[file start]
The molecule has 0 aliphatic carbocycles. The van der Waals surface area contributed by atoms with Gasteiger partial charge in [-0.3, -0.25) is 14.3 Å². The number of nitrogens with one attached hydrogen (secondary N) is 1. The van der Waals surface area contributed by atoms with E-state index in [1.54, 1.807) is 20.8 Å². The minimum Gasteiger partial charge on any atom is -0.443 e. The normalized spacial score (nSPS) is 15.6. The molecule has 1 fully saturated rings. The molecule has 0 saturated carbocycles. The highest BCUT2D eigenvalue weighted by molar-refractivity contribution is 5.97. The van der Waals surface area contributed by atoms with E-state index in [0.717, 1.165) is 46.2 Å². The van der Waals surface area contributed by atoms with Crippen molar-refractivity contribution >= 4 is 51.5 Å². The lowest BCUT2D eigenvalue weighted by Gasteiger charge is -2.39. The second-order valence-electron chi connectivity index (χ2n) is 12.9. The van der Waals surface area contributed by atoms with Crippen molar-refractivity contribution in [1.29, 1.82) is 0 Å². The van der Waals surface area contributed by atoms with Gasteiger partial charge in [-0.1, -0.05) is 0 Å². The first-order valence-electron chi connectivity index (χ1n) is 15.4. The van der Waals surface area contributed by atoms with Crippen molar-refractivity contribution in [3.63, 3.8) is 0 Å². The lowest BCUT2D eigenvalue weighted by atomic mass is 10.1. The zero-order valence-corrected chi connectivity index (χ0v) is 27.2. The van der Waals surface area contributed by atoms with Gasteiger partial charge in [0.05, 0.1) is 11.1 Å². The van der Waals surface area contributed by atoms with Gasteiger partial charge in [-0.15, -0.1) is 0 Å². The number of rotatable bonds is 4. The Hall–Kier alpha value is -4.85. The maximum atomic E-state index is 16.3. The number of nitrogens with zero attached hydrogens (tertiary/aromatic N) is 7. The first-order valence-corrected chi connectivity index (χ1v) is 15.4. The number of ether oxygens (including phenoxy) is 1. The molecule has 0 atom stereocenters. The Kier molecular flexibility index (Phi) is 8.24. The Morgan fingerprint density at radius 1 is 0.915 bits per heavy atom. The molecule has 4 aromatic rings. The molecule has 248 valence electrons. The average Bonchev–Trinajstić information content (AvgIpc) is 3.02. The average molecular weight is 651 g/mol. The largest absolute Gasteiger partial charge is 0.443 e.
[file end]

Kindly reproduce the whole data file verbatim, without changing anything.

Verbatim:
The molecule has 0 aliphatic carbocycles. The van der Waals surface area contributed by atoms with Gasteiger partial charge in [-0.3, -0.25) is 14.3 Å². The number of nitrogens with one attached hydrogen (secondary N) is 1. The van der Waals surface area contributed by atoms with E-state index in [1.54, 1.807) is 20.8 Å². The minimum Gasteiger partial charge on any atom is -0.443 e. The normalized spacial score (nSPS) is 15.6. The molecule has 1 fully saturated rings. The molecule has 0 saturated carbocycles. The highest BCUT2D eigenvalue weighted by molar-refractivity contribution is 5.97. The van der Waals surface area contributed by atoms with E-state index in [0.717, 1.165) is 46.2 Å². The van der Waals surface area contributed by atoms with Crippen molar-refractivity contribution >= 4 is 51.5 Å². The lowest BCUT2D eigenvalue weighted by Gasteiger charge is -2.39. The second-order valence-electron chi connectivity index (χ2n) is 12.9. The van der Waals surface area contributed by atoms with Crippen molar-refractivity contribution in [1.29, 1.82) is 0 Å². The van der Waals surface area contributed by atoms with Gasteiger partial charge in [-0.1, -0.05) is 0 Å². The first-order valence-electron chi connectivity index (χ1n) is 15.4. The van der Waals surface area contributed by atoms with Crippen molar-refractivity contribution in [3.63, 3.8) is 0 Å². The lowest BCUT2D eigenvalue weighted by atomic mass is 10.1. The zero-order valence-corrected chi connectivity index (χ0v) is 27.2. The van der Waals surface area contributed by atoms with Gasteiger partial charge in [0.05, 0.1) is 11.1 Å². The van der Waals surface area contributed by atoms with Gasteiger partial charge in [-0.15, -0.1) is 0 Å². The number of rotatable bonds is 4. The Hall–Kier alpha value is -4.85. The maximum atomic E-state index is 16.3. The number of nitrogens with zero attached hydrogens (tertiary/aromatic N) is 7. The first-order valence-corrected chi connectivity index (χ1v) is 15.4. The number of ether oxygens (including phenoxy) is 1. The molecule has 0 atom stereocenters. The Kier molecular flexibility index (Phi) is 8.24. The Morgan fingerprint density at radius 1 is 0.915 bits per heavy atom. The molecule has 4 aromatic rings. The molecule has 248 valence electrons. The average Bonchev–Trinajstić information content (AvgIpc) is 3.02. The average molecular weight is 651 g/mol. The largest absolute Gasteiger partial charge is 0.443 e.